If you could hop a time machine to April 22, 1954, here’s a scene you’d see in downtown Jacksonville. These residents are glued to a TV, probably a black & white model, playing in a store window. The Lakers won the basketball title on April 22, but these viewers are more likely fixated on the McCarthy hearings, which began that day. Joseph McCarthy was the Wisconsin senator who led the infamous communist “witch hunts” of the early Fifties. His dangerous antics were finally exposed during the Senate subcommittee hearings.
NETWORK TV FOR JACKSONVILLE! — It must be a big event if the Florida Times-Union celebrates with a special 16-page insert. This is what the newspaper did on September 20, 1950. Just ten days later, on September 30, network programming would first flash into Jacksonville!
As the Times-Union crowed, the area would gain access to shows from New York, Chicago, and other large eastern cities. The local station, WMBR (today’s WJXT), would provide programs from CBS, NBC, ABC, and the now long-gone DuMont Network. These networks would hook up to WMBR through special cables, while First Coast residents could tune in to WMBR through their TV antennas.
At the time, however, this section of the state contained only 17,000 TV sets. Most were boxy, black & white devices that kind of resembled large, old-time radios. Yet their screens might measure only 14 inches across. According to a local ad, though, one floor model offered a 20-inch screen that “gives you pictures so big, so real, your TV become a living stage.” Along with its phonograph and FM/AM radio, this set cost $625, or almost $4,500 in today’s currency. (Well, think how primitive & costly our home computers were just twenty years ago. And how archaic the Internet was!)
In 1950, the Times-Union took pains to cover the basics of TV. In its special network insert, the paper helpfully provided a Q & A section for television set owners. The lead question? — “Will I need a separate set to pick up the sound that accompanies the television receiver?” One article focused on how the choice of a reputable TV set dealer was important, while another concentrated on the avoidance of eyestrain among viewers. And yet another cautioned that the TV industry looked unfavorably on Florida, for a lack of minerals in its soil could lead to poor reception.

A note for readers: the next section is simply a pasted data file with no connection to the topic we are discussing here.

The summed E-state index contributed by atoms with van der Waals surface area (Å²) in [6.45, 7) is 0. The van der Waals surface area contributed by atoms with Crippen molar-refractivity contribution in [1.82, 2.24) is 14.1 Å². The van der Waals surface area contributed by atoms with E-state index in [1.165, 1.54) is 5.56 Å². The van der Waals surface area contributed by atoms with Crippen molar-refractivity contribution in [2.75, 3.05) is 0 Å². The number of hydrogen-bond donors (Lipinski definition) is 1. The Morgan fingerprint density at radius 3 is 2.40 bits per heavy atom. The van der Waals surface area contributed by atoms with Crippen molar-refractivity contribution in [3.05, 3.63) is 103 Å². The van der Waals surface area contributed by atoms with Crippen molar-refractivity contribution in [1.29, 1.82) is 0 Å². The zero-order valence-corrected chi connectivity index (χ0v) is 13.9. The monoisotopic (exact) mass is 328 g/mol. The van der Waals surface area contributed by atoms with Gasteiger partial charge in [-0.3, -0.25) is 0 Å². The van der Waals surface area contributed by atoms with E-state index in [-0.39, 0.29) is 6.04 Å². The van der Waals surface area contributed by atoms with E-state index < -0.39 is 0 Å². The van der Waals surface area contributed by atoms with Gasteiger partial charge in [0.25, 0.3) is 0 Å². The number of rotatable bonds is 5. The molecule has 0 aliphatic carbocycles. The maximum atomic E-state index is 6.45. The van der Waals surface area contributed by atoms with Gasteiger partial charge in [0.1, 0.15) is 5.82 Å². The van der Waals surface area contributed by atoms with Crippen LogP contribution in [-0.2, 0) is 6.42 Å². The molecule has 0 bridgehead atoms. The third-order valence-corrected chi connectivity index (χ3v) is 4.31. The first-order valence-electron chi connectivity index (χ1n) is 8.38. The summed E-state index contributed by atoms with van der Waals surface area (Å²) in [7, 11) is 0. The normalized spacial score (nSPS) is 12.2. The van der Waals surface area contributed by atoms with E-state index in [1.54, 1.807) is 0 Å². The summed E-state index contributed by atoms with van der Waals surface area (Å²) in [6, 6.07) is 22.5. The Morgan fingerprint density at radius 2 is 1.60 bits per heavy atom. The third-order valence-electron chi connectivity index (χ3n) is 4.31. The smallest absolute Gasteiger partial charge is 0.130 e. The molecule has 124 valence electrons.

YESTERYEAR’S HITS — What did our parents & grandparents enjoy? When one Westside resident first bought a TV, his neighbors constantly visited to watch boxing and the news. At the time, broadcasters favored boxing over most other sports since it proved easy to capture on camera. Early cameras were not so mobile or sophisticated, and, fortunately with boxing, all of the action took place in a limited space. The same went for roller derbies, which were frequently beamed over the airways.
Just before network programs came to Jax in 1950, the Times-Union ballyhooed a number of series that residents would enjoyed. In its ads for TV sets, a huge selling point proved to be the upcoming baseball championship: “See the 1950 World Series As It’s Played!” As the Times-Union indicated, other future treats included the following:
- The game show “Truth or Consequences”
- “Beat the Clock”
- “What’s My Line”
- “Blind Date”
- “You Bet Your Life,” with Groucho Marx
- Arthur Godfrey, “the favorite of millions and the fly in the ointment of others”
- “Comedy Theater” with Eddie Cantor, Fred Allen, Dean Martin, and Jerry Lewis
- “Sing It Again,” with Frank Sinatra
- Perry Como
- Hopalong Cassidy
- “Wild West Theater”
- “Six Gun Playhouse”
- “Toast of the Town”
- “Man Against Crime”
- “Treasury Department Men in Action”
- “The Goldbergs”
- “Kukla, Fran, Ollie”
- “Vanity Fair,” a New York fashion show
- “The Homemaker’s Exchange,” a New York cooking program
- “Coco the Clown,” a local show
- And, of course, “Mr. Television” himself, Milton Berle
~written by Glenn Emery